BAR Beach in Lagos was once a meeting place for the people of this sprawling megacity.
Informal bars stretched along the narrow belt of sand, church groups came to pray, children played in the water and touts, prostitutes and others plied their trade.
But as the relentless encroachment of the Atlantic Ocean took its toll, and all manner of methods to stop the flooding of the beach and the built-up area beyond it were put in place, they started moving off.
The beach adjoins Victoria Island, the city’s prime commercial district, where most major Nigerian and international corporations in the country have their headquarters.
Much of the island used to be a swamp that was reclaimed to enable the advance of the middle class to new areas untainted by the urban sprawl that characterises much of the older parts of the city.
The buildings along the seafront at Bar Beach are now deserted and the road in front of them bears the scars of regular flooding.
Sea levels are rising along the entire West African coast. UN-Habitat suggests that more than 25% of people living within 100km of this heavily populated coastline are at risk from rising seas.
Parts of existing urban areas may disappear altogether.
Lagos is particularly at risk given that much of this coastal city is just a few metres above sea level and some parts are below it. Victoria Island is the worst hit area, although there are other areas of concern.
A large housing estate in the nearby area of Lekki, which was built in 2003 more than 100m from the ocean, is now just 20m from the water’s edge.
A lasting solution to the problem has yet to be found, although the Nigerian conglomerate, the Chagoury Group, believes it has found one that will not only save Victoria Island, but will simultaneously provide the solution to another problem — the shortage of A-grade residential, office and retail space in this fast-growing city.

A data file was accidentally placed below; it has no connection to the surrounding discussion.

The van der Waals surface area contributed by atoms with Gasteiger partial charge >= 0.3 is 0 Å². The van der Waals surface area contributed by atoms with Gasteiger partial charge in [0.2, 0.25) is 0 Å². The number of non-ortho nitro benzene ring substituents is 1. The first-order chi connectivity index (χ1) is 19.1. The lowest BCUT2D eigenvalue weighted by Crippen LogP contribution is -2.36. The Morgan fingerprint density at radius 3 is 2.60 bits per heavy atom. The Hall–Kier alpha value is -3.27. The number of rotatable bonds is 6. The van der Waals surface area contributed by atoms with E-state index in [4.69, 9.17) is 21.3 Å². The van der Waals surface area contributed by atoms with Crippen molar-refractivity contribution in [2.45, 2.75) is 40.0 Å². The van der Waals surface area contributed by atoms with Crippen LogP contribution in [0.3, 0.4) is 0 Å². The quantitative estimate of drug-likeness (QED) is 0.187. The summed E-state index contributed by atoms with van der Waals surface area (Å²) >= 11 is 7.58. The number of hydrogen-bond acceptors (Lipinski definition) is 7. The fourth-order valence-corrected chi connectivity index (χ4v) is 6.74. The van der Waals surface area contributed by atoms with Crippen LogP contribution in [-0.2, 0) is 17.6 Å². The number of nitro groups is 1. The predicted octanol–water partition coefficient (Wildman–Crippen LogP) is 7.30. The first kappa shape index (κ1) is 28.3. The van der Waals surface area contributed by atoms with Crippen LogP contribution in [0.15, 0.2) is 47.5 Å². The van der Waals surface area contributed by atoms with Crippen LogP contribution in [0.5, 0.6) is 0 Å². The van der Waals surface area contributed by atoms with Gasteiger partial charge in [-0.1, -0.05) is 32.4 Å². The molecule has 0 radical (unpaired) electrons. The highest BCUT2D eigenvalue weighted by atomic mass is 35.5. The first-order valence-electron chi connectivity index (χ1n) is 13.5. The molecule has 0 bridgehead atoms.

The resulting privately funded Eko Atlantic new city project, pitched as Africa’s answer to Dubai, will be built on land reclaimed from the Atlantic Ocean.
The high-rise buildings will be protected from the sea by an 8m-high wall.
When I visited the site last week, the wall was well under way and many of the new city’s underpinnings were already in place.
Roads and bridges are being built and the first high-rise buildings are nearing completion.
Some of Nigeria’s biggest banks have already signed up for properties there.
Global expertise in land reclamation was sourced in the design and implementation of the project, which benefited from skills sourced cheaply from Dubai after the 2008 financial crash.
The city will be self-sufficient in power, producing 1,500MW — more than a third of current power supply to the whole country.
Generators, on which Nigerians rely for most of their power needs, will be banned.
The Eko Atlantic project gives planners a chance to build the kind of city many Nigerians aspire to, avoiding the pitfalls suffered by other areas of the city.
Those areas suffer from poor planning, mismanagement and a lack of proper maintenance, leading to persistent traffic jams, urban degradation and ad hoc land use.
These are factors that have pushed wealthy Nigerians and companies to the coastal fringes of Africa’s largest city.
There are concerns that playing with nature may have its own consequences — resulting in problems elsewhere else along the coast.
The new city will also only tackle the needs of the elite, not the millions of Nigerians living in slums and rundown suburbs.
But the Eko Atlantic project is testament to the need for quality urban development in fast-growing cities that have become victims, rather than beneficiaries, of rampant urbanisation.